Mayor Wharton Issues Executive Order Regarding Rape Kit Testing

This is an archived article and the information in the article may be outdated. Please look at the time stamp on the story to see when it was last updated.
Data pix.

(Memphis) After years of leaving crucial DNA evidence gathered from rape victims on a shelf, Mayor A C Wharton now wants Memphis police to create a plan of action to deal with the nearly 7,000 rape kits that are untested and sitting on shelves.

"This started because of delays in those kits but there all types of evidence and this focuses on everything that's needed to effectively prosecute a sexual assault victim's case," Wharton said.

Meaghan Ybos is a rape survivor. She feels any new police procedures will be a welcome change to how victims have been treated in the past.

"It does a world of good even just talking about it is so helpful even that it's on the communities radar this being in the news helps survivors feel like they matter, Ybos said.
Recently, clues revealed by tested DNA evidence led police to a suspect not only in ybos' case, but six other rapes.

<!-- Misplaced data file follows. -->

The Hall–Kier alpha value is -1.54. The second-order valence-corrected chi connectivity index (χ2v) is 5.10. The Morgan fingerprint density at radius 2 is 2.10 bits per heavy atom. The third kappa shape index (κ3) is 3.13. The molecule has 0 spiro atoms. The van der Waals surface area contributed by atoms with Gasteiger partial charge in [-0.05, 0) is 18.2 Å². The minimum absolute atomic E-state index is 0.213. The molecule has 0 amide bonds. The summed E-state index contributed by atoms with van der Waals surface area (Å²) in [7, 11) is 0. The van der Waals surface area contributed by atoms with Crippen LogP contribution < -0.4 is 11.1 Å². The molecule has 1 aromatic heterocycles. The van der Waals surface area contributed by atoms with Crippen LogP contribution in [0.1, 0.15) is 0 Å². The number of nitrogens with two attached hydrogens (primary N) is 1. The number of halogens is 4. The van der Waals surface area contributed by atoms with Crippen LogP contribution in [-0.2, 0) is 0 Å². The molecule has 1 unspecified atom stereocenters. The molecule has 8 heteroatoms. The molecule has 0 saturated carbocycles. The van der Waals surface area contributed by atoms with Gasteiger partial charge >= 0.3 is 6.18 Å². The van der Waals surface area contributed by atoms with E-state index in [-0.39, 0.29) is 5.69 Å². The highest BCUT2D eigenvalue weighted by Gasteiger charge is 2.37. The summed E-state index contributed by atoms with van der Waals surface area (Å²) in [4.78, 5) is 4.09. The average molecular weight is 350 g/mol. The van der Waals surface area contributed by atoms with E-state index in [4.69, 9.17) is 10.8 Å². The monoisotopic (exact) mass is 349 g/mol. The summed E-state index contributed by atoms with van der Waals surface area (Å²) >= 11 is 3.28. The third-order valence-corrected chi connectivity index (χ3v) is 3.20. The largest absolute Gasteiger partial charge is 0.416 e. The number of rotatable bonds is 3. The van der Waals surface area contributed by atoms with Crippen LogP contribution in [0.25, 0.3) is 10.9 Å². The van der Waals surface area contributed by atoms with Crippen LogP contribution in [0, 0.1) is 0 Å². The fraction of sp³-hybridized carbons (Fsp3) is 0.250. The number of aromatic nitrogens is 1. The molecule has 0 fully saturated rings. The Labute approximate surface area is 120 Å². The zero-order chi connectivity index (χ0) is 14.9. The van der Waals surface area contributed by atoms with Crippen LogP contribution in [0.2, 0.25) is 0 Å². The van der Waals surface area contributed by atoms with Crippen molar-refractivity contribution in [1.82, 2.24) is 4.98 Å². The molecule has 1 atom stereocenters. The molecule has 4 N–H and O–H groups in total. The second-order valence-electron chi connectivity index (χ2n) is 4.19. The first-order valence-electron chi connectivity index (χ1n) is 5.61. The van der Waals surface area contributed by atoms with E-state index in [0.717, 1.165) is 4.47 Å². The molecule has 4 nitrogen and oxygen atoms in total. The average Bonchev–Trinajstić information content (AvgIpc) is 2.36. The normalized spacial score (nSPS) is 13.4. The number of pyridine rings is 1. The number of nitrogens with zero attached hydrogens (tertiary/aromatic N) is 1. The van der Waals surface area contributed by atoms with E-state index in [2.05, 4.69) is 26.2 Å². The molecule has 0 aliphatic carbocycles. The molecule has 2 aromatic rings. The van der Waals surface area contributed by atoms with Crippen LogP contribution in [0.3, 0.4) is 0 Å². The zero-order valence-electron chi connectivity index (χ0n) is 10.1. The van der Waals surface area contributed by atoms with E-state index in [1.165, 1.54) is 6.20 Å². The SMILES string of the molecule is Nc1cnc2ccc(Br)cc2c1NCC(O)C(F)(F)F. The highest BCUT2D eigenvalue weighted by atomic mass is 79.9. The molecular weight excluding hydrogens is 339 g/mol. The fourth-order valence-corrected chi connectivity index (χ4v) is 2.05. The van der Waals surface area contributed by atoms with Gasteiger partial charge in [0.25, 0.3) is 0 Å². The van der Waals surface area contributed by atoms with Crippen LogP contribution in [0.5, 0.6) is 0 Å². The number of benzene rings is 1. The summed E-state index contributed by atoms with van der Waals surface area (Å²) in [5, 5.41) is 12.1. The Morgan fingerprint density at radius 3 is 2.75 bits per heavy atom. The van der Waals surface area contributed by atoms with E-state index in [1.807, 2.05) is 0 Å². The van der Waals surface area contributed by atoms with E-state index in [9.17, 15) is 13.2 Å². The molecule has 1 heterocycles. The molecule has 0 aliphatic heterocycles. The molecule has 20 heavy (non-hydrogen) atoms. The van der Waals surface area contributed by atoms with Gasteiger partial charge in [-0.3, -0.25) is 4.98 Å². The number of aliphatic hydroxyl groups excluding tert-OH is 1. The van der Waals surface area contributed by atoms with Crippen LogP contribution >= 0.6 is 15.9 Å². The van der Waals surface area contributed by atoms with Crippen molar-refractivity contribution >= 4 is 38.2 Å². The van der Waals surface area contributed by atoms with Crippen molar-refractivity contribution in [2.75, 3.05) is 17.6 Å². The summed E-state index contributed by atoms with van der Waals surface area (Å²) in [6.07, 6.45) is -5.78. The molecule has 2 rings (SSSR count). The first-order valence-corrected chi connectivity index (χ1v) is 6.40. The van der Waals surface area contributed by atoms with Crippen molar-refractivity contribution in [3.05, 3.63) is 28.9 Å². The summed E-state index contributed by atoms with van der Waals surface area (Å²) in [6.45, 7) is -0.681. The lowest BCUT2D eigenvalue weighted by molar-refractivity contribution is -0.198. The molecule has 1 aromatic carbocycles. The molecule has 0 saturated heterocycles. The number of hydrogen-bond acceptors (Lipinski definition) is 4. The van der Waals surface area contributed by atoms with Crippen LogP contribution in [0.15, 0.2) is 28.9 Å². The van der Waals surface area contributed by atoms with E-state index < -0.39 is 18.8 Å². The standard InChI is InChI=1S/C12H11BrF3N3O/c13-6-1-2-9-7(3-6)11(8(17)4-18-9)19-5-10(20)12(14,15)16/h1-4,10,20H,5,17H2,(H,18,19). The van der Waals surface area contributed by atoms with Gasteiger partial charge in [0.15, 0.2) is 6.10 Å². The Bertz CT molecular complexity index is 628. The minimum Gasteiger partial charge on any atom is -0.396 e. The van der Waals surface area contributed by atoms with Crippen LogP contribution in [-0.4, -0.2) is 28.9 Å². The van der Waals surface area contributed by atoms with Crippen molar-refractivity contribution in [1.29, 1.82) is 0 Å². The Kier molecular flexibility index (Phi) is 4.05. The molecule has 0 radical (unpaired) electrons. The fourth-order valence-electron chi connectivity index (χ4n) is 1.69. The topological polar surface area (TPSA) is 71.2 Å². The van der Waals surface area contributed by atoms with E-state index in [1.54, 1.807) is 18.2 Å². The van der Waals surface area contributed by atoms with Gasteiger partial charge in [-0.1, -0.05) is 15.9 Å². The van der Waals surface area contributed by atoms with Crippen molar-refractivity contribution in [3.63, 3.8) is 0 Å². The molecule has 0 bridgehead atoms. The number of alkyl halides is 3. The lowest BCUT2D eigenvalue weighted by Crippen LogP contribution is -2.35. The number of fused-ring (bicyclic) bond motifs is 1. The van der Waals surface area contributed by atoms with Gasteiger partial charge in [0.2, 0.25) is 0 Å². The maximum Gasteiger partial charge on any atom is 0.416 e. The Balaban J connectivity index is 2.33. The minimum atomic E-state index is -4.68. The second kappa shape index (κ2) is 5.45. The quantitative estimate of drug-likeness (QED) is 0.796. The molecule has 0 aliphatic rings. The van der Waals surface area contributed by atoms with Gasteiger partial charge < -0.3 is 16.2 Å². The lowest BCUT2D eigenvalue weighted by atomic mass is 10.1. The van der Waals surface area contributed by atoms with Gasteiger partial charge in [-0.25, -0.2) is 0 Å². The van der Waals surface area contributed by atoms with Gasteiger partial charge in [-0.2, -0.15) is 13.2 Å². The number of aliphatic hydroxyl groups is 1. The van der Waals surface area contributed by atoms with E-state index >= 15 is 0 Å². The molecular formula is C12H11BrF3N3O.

Anthony Alliano pleaded guilty to raping seven women and sentenced to 178 years in prison earlier this year.

Not every DNA strand may name a suspect, but it gives police a tool to solving a rape case.

To make sure more cases are solved, Mayor Wharton's plan includes:
- timely notification to rape victims of developments in their cases
- establishing clear policies and procedures for prompt processing of rape kits
- monthly status updates to the mayor and public safety committee

Anna Whalley works with rape survivors and hopes the changes encourage more victims to come forward.

"Victims can always use communication about their case because knowledge is power and by getting that power they feel a bit more control over an uncontrollable situation that has happened to them," Whalley said.

Latest News

More News